"Padell said: "To tell you the truth, I'm an accountant. I couldn't tell if you suck or if you're great. But I'll talk to some people.' "

Three weeks later, doors would open as Jimmy Ienner of Millennium Records stepped into Previte's life.

"Jimmy came from the doo-wop era, and he liked my voice. He wanted to know if I had a band, so me and Billy brought him a five-song demo. Then Jimmy said: "You write two more songs that I think are as good as these five and I'll give you a record deal.' "

Fronting the Knockouts

Franke & the Knockouts were formed, and "Sweetheart" became the band's first single to move up the Billboard Hot 100, peaking at No. 10 in 1981.

"I think it's a good song, but it's not really rock 'n' roll," Previte said. "Still, it was an achievement. Hearing your song on the radio really blows your mind."

In the early 1980s, Franke & the Knockouts recorded three albums and toured with such acts as the Beach Boys, Toto, the Tubes and Scorpions.

"With "Sweetheart,' "Without You,' "You're My Girl' and "She's a Runner,' the Knockouts were becoming pretty well known," said Previte. "I found out later from Jon Bon Jovi that he was a Knockout fan. He followed us and actually met Tico at one of our gigs."

Still, things would change as Ienner switched from rock 'n' roll to movies and MCA Records was handed the contract for the third album. They wanted to turn the Knockouts into Night Ranger.

Torres later signed with Bon Jovi, while Previte went back to the drawing board and redefined his career as a songwriter. Producer David Prater introduced him to John DeNicola. They all collaborated at a small recording studio in Montclair, but the brass ring still was nowhere in sight.

That's when Ienner called.

Ienner told Previte about this "little movie" titled "Dirty Dancing" and that they needed a great song for the finale. Previte and DeNicola were given two weeks. They really had nothing to lose, and Previte kept Ienner's words in mind: "Franke, write the song. It's gonna change your life."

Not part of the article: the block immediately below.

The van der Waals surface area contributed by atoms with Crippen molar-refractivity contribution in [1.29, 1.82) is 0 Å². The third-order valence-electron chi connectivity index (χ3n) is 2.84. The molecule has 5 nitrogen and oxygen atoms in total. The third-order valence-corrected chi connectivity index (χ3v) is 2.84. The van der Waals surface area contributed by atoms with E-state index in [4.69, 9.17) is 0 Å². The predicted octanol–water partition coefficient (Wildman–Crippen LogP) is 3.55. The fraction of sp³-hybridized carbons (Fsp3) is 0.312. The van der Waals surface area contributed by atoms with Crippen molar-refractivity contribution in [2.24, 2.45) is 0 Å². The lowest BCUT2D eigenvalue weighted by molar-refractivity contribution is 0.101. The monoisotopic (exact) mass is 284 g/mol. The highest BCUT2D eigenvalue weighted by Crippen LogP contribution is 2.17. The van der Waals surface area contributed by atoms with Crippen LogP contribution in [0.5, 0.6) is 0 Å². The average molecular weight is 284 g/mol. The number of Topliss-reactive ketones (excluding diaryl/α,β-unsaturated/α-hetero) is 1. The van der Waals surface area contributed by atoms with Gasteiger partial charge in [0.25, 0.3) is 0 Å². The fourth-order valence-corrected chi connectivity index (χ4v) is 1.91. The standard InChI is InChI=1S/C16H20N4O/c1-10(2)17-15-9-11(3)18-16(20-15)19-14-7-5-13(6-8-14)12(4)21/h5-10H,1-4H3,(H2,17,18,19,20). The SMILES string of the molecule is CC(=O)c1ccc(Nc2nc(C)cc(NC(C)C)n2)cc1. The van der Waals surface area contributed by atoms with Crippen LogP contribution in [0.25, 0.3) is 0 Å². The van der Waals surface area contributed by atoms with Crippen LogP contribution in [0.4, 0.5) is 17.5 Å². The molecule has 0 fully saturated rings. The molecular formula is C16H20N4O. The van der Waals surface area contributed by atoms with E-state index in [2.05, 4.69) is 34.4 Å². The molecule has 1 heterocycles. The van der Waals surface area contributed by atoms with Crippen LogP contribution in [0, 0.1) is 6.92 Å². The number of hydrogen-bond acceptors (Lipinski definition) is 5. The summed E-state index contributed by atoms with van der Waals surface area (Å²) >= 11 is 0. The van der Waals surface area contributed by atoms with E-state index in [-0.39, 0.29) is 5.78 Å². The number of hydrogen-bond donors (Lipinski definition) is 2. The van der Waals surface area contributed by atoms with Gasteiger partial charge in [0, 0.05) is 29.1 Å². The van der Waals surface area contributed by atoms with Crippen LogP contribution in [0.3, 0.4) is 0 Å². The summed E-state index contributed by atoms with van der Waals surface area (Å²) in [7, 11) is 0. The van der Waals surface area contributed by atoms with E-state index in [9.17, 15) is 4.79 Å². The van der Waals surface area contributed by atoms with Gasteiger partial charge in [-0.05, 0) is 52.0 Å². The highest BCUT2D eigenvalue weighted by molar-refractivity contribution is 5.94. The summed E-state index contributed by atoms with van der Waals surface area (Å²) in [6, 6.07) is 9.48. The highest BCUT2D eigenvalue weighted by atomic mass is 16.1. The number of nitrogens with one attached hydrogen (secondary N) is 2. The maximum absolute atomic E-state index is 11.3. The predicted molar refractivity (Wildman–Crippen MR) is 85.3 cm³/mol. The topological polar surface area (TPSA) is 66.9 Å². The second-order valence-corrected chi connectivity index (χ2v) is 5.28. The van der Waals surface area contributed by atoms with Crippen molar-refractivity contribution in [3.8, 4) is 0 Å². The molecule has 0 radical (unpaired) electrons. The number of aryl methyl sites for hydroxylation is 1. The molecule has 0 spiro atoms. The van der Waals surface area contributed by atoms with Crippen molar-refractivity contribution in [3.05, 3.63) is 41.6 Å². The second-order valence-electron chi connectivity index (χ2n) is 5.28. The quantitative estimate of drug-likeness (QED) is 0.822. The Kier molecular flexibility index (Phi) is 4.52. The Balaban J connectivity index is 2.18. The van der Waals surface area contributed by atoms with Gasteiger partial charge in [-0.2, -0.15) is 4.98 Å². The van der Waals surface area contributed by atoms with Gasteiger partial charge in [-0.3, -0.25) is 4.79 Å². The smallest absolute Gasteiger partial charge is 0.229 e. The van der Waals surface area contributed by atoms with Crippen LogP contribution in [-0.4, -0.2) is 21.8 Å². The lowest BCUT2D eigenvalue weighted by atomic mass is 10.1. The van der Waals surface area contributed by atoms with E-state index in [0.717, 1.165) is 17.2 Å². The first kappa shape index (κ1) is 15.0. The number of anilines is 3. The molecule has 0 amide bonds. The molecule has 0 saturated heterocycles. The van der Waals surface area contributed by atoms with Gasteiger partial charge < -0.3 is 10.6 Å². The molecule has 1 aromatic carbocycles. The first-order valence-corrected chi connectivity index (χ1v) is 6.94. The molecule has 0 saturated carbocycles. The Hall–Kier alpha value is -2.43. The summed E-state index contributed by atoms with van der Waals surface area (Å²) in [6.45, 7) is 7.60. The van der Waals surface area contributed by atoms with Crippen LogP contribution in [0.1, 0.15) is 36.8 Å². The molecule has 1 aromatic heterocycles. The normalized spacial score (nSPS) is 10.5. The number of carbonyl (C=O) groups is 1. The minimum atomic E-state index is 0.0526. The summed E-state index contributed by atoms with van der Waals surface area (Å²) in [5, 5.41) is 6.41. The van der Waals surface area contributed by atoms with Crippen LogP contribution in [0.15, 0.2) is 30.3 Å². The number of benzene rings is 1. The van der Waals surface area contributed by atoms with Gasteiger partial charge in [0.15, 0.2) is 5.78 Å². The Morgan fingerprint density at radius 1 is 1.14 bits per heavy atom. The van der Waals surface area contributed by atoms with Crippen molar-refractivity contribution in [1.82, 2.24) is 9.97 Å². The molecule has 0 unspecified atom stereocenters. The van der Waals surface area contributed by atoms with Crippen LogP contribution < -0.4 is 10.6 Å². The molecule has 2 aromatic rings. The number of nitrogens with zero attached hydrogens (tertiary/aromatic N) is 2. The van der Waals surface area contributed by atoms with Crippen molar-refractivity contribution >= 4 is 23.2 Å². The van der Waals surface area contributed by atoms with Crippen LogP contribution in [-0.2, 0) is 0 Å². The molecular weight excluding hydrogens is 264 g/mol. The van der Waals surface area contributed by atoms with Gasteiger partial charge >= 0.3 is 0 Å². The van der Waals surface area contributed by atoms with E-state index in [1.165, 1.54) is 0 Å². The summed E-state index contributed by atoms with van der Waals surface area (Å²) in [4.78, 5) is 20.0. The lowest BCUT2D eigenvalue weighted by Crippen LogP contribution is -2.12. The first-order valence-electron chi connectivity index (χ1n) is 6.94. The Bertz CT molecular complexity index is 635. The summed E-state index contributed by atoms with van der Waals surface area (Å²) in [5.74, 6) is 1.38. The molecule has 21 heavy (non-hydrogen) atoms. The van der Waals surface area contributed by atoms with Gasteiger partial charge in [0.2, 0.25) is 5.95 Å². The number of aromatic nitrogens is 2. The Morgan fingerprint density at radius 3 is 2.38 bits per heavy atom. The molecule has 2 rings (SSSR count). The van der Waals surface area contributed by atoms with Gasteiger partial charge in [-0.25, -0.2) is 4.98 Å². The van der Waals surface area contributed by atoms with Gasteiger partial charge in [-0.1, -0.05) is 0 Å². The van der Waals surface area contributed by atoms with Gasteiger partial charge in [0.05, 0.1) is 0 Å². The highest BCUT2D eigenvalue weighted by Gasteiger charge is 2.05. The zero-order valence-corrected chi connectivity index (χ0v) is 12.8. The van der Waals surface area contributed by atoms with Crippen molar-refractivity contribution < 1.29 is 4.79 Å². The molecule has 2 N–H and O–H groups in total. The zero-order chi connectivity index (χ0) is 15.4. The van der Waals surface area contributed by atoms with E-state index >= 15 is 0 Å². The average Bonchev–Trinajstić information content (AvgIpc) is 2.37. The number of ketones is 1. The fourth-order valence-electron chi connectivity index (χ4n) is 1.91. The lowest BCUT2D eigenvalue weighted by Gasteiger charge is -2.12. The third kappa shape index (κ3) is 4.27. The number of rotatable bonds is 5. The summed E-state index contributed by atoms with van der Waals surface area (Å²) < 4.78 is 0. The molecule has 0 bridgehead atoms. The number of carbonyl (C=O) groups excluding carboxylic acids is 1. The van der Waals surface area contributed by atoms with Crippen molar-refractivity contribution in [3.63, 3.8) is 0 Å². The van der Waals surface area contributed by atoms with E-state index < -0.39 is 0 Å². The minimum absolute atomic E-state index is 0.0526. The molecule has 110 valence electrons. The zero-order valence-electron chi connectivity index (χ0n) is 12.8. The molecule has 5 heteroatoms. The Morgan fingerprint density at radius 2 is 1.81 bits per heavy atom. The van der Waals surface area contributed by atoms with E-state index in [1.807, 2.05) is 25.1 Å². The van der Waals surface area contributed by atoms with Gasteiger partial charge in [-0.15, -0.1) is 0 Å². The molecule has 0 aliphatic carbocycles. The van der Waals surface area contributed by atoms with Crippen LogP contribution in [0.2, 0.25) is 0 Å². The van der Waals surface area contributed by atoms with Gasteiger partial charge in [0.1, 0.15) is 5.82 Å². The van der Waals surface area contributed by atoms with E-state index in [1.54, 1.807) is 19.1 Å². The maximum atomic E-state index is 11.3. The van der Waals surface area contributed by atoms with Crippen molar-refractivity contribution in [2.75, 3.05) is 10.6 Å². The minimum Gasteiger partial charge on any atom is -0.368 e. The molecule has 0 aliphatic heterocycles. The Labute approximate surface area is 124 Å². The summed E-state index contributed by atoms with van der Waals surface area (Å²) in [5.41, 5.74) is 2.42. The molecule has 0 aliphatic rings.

"They had filmed the last scene first and already turned down 146 out of 150 songs," recalled Previte. "When "(I've Had) The Time Of My Life' was played, everybody knew that this was the song. It made the scene come out so great.

"Later, ("Dirty Dancing' star) Patrick Swayze told me: "That song changed the whole feeling of the movie. It made a big difference in how it all turned out and they way we felt when filming it.' "

"(I've Had) The Time of My Life" was launched as a Bill Medley/Jennifer Warnes duet, while another song penned by Previte and DeNicola, "Hungry Eyes," got Eric Carmen back on the pop-singles chart.

The rest is music and movie history. Previte won an Academy Award and a Gloden Globe. "(I've Had) The Time of My Life" was voted ASCAP's "Song of the Year" and picked as one of the Top 100 movie songs in history by the American Film Institute.

At the 60th Academy Awards, Previte was accompanied by his parents, who lived in Milltown.

"Mom and Dad were always there for me," he said. "When Bull Angus broke up they told me to come home without giving me a hard time. Instead they gave me $25 a week for voice lessons and let me eat at their house. They told me not to quit music. Having that kind of backing really helped.

"So they were sitting next to me as my song won and I was, like, numb. I don't even remember walking up there. I had some notes about Jimmy Ienner telling me about a "little movie' called "Dirty Dancing.' I thanked Jimmy, Burt Padell, and some other people. Then at the end I said thanks to my parents for the best duet of all."

"Dancing" across the stage